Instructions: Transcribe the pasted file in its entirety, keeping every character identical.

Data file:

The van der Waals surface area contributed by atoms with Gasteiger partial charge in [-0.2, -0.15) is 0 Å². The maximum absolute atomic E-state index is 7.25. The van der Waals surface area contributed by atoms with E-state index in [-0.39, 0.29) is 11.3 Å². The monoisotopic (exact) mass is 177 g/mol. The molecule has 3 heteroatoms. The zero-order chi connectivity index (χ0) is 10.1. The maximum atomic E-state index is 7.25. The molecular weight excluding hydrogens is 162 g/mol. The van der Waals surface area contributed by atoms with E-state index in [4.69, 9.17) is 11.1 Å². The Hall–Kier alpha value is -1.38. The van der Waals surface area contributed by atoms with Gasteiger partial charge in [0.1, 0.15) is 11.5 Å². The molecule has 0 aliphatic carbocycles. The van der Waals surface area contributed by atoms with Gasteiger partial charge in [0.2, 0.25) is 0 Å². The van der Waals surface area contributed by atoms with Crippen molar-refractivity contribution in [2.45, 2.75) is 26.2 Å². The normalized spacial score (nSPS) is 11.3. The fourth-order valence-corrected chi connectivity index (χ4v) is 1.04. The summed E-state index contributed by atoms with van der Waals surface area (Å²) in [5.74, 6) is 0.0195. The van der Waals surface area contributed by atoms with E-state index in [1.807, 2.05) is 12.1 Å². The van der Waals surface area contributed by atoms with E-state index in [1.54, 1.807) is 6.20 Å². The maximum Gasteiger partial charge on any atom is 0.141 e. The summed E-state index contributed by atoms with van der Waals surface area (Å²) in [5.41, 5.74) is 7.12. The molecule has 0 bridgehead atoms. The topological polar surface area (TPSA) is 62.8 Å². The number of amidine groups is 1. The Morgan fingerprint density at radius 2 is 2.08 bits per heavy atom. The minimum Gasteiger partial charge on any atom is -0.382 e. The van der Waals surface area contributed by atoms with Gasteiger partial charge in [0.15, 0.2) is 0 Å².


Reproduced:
The van der Waals surface area contributed by atoms with Gasteiger partial charge in [-0.2, -0.15) is 0 Å². The maximum absolute atomic E-state index is 7.25. The van der Waals surface area contributed by atoms with E-state index in [-0.39, 0.29) is 11.3 Å². The monoisotopic (exact) mass is 177 g/mol. The molecule has 3 heteroatoms. The zero-order chi connectivity index (χ0) is 10.1. The maximum atomic E-state index is 7.25. The molecular weight excluding hydrogens is 162 g/mol. The van der Waals surface area contributed by atoms with E-state index in [4.69, 9.17) is 11.1 Å². The Hall–Kier alpha value is -1.38. The van der Waals surface area contributed by atoms with Gasteiger partial charge in [0.1, 0.15) is 11.5 Å². The molecule has 0 aliphatic carbocycles. The van der Waals surface area contributed by atoms with Gasteiger partial charge in [0.2, 0.25) is 0 Å². The van der Waals surface area contributed by atoms with Crippen molar-refractivity contribution in [2.45, 2.75) is 26.2 Å². The normalized spacial score (nSPS) is 11.3. The fourth-order valence-corrected chi connectivity index (χ4v) is 1.04. The summed E-state index contributed by atoms with van der Waals surface area (Å²) in [5.74, 6) is 0.0195. The van der Waals surface area contributed by atoms with E-state index in [1.807, 2.05) is 12.1 Å². The van der Waals surface area contributed by atoms with E-state index in [1.54, 1.807) is 6.20 Å². The maximum Gasteiger partial charge on any atom is 0.141 e. The summed E-state index contributed by atoms with van der Waals surface area (Å²) in [5.41, 5.74) is 7.12. The molecule has 0 bridgehead atoms. The topological polar surface area (TPSA) is 62.8 Å². The number of amidine groups is 1. The Morgan fingerprint density at radius 2 is 2.08 bits per heavy atom. The minimum Gasteiger partial charge on any atom is -0.382 e. The van der Waals surface area contributed by atoms with Gasteiger partial charge in [0.15, 0.2) is 0 Å².